Of particular interest, ‘cilia’ proteins have now been shown to be present in events at the immunological synapse. The intraflagellar transport (IFT) components, IFT88 and IFT20, first identified as part of the complex transporting material through cilia and flagella (reviewed in ), have been implicated in TCR recycling at the synapse . Roles for IFT proteins outside the cilium in ciliated cells had previously been described. For example, IFT20 is involved in vesicular transport between the Golgi complex and the base of the growing/mature cilium  and in some ciliated cell types, such as ciliated retinal cells, appears exclusively localized to Golgi-associated vesicle transport pathways . IFT88, although primarily involved in transport within the cilium, is also found associated with basal bodies at early stages of ciliogenesis  and is required for correct positioning and orientation of developing cilia within the apical membranes of epithelia . The observations in immune cells were the first demonstration of a role for ciliary proteins in cells that do not make cilia. The involvement of IFT88 in immune cells is particularly intriguing given the role of the centrosome in positioning organelles at both the synapse and cilium. IFT20 has since been identified in other non-ciliated cells such as retinal neurons, where several IFT proteins localize to the dendrites . Recently, the ciliary membrane protein inversin/nephrocystin-2 was shown to be required for the polarity and directional migration of fibroblasts . Thus, there is increasing evidence of ciliary proteins playing more general roles in pathways outside the cilium (see also ).
As at the immunological synapse, secretion can also be focused at cilia (figure 2b). Unicellular paramecia release their specialized storage organelles (trichocysts) at distinct exocytic secretory domains at the base of cilia . Membrane vesicles have been shown to be released from the cilium of Chlamydomonas . These ‘ectosomes’ contain proteases required for cell wall breakdown during reproduction and provide a remarkable parallel to the release of lytic and lysosomal proteases from secretory lysosomes at the immunological synapse.
Signal transduction is now recognized as a major function of primary cilia, with recent reports suggesting that primary cilia are specialized calcium-signalling organelles . Several signalling pathways have been identified in cilia including Hedgehog (Hh), Wnt, Notch, mTOR and receptor tyrosine kinase pathways (reviewed in [30–33]). A primary role for cilia in signalling is in cell-to-cell communication and information exchange. Thus, signalling in cilia parallels that in immune cells, where signalling is involved in, and results from, interaction of immune cells with targets. Cilia project from the cell surface allowing them to transduce signals between the extracellular environment and the cell body. Components of the signalling pathways (including membrane receptors, signal transducers (including ion channels) and effector proteins) are localized to the cilia membrane which allows them to detect and respond to extracellular ligands and/or changes in the external environment [30–33] (figure 2b). Signal reception and transduction may be molecular, via detection of chemical changes (e.g. for unicellular organisms) or binding of ligands to receptors on the cilia membrane (e.g. binding of Hh to Patched (Ptch) [51–53]) or at the cilium base (e.g. Wnt binding to Frizzled) and activate downstream signalling pathways within the cilium and/or the cell body. Alternatively, extracellular signals may be mechanical, mediated by bending forces on the cilia membrane which activate calcium fluxes and are driven, for example, by fluid flow in the surrounding milieu [54,55] (e.g. for renal tubule cells of the kidney). In addition, cilia generate signals which act locally or at a distance, for example by cleavage of peptide domains (e.g. proteolytic processing of polycystin-1 in the kidney duct) or shedding of membrane  from the cilia surface.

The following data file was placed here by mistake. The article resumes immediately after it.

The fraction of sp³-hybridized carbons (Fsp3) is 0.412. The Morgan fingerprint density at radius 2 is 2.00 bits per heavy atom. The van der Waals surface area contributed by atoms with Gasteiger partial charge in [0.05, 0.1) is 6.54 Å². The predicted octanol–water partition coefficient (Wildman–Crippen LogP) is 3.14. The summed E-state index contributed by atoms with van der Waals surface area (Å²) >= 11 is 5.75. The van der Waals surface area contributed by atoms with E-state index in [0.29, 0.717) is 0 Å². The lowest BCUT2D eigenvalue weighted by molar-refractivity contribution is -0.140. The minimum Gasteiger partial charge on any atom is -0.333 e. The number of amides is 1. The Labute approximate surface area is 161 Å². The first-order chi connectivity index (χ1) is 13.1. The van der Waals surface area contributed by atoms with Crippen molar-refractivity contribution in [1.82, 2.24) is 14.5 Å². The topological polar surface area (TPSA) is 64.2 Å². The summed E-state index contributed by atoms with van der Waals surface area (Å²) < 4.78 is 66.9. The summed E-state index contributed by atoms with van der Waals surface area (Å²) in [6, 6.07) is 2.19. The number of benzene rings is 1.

Hh pathways are involved in regulating a number of developmental processes. Many key steps involved in Hh signalling occur within the primary cilium, and movement and exchange of proteins between the cilia and the cell body is critical for controlling Hh signalling pathways (reviewed, for example in [51–53]). Binding of extracellular Hh to Ptch on the cilia surface causes translocation of Ptch out of the cilium and movement of the transmembrane protein Smoothened (Smo) into it. Relocation of Smo to the primary cilium is required for translocation of Gli pathway activators to the nucleus and initiation of Gli-mediated transcription of target genes. It has been known for some time that Hh signalling is required during T cell development in the thymus . What has only recently emerged is that TCR signalling at the immunological synapse triggers Hh signalling within T cells . The Hh pathway plays an important functional role in CTL since cells in which Smo is deleted show impaired target cell killing. How does this happen? It takes 4–5 days for CTL to be generated from naive T cells, and TCR signalling is required to trigger small, naive T cells to produce the cytolytic secretory granules and dynamic cytoskeleton required for delivery of these secretory granules to the synapse. Although granules develop normally after Smo deletion, Rac1, required for actin remodelling and centrosome polarization [58–60], fails to upregulate. In this way, Hh signalling triggered by TCR at the synapse controls the ability of the centrosome to polarize to the synapse which is required for CTL to destroy target cells.